• Video

What Kind of Analysis Does OIRA Conduct?

Professor Sally Katzen explains that agencies put together their own cost-benefit and regulatory impact analysis. OIRA doesn’t help to compose the analysis itself, but rather checks the assumptions and calculations and offers policy guidance. OIRA review helps the agency to better define the goals and costs of an activity, while also representing the priorities of the current President who is responsible for overseeing the agencies. https://youtube.com/watch?v=ZYaEHM9oIUU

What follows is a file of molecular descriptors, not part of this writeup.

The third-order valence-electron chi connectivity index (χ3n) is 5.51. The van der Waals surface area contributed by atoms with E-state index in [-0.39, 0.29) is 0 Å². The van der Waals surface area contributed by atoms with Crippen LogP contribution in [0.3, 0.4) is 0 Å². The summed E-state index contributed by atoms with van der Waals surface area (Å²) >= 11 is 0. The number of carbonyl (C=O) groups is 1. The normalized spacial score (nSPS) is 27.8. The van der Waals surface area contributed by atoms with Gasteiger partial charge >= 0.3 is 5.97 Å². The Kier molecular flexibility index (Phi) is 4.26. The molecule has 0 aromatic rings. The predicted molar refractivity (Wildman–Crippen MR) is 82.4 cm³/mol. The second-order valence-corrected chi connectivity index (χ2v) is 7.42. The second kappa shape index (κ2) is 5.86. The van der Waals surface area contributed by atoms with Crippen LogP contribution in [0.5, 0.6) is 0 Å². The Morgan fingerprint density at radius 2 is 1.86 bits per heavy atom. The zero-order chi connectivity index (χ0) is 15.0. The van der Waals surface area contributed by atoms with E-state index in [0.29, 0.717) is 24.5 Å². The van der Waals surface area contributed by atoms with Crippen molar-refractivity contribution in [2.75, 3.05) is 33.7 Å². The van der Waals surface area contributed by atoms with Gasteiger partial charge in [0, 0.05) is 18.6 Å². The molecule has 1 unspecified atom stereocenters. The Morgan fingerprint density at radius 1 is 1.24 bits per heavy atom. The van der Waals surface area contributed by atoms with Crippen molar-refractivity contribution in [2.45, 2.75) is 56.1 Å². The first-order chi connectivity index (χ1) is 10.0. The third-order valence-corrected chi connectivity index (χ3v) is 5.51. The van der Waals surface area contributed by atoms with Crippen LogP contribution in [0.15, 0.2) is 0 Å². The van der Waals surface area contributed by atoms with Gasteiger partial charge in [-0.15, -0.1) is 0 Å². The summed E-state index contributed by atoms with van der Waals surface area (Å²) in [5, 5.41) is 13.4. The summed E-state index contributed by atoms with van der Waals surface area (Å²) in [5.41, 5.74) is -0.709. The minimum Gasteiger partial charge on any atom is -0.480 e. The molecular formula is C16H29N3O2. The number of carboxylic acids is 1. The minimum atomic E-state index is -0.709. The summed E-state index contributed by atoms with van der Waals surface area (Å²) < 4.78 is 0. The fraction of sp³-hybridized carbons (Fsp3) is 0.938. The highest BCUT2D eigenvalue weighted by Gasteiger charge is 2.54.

There's a popular misconception that OIRA does the cost-benefit analysis. That it prepares the regulatory impact analysis, the RIA, which is the technical term for the document that accompanies the and Notice and the final rule that assesses the costs and the benefits. In fact, it's the agencies who are tasked with developing the RIA with compiling the information for the cost-benefit analysis. OIRA reviews it. OIRA, which is staffed with a number of economists, will check the assumptions, will look at the calculations, the methodology. I've often compared OIRA review at this stage of that of a PhD professor who is supervising a doctoral candidate. It's the candidate who comes up with the subject matter. Here, the agency comes up with the subject matter in the proposal. The agency then does the research. The professor doesn't do the research, but the professor can advise on the research. The professor can be aware of a body of research somewhere else or look at the research and question whether it's complete or not. The doctoral candidate is the one who writes the chapters. OIRA doesn't write the chapters like a doctoral advisor or professor doesn't write the document, but can read it and say, "The hypothesis in Chapter 1 is different than the hypothesis in Chapter 3." Or, "The solution that you're proposing in chapter 4 does not really meet the issue that you set up in Chapter 2." It's this kind of dispassionate review that OIRA can provide as a professor can. I think OIRA review is important because I think a dispassionate, objective second opinion is always salutary. An OIRA review is also, as I mentioned earlier, in the executive office of the President and is closer, physically and psychologically, to the President than any other agency and can provide that political perspective. Can provide the sensitivity and reflect the priorities and preferences of the administration. This is appropriate in a democracy because elections have consequences. You will have different presidents, with different priorities, and they should be reflected in the work product of the agencies for which he's responsible. An OIRA review provides that type of dispassionate but knowledgeable review.

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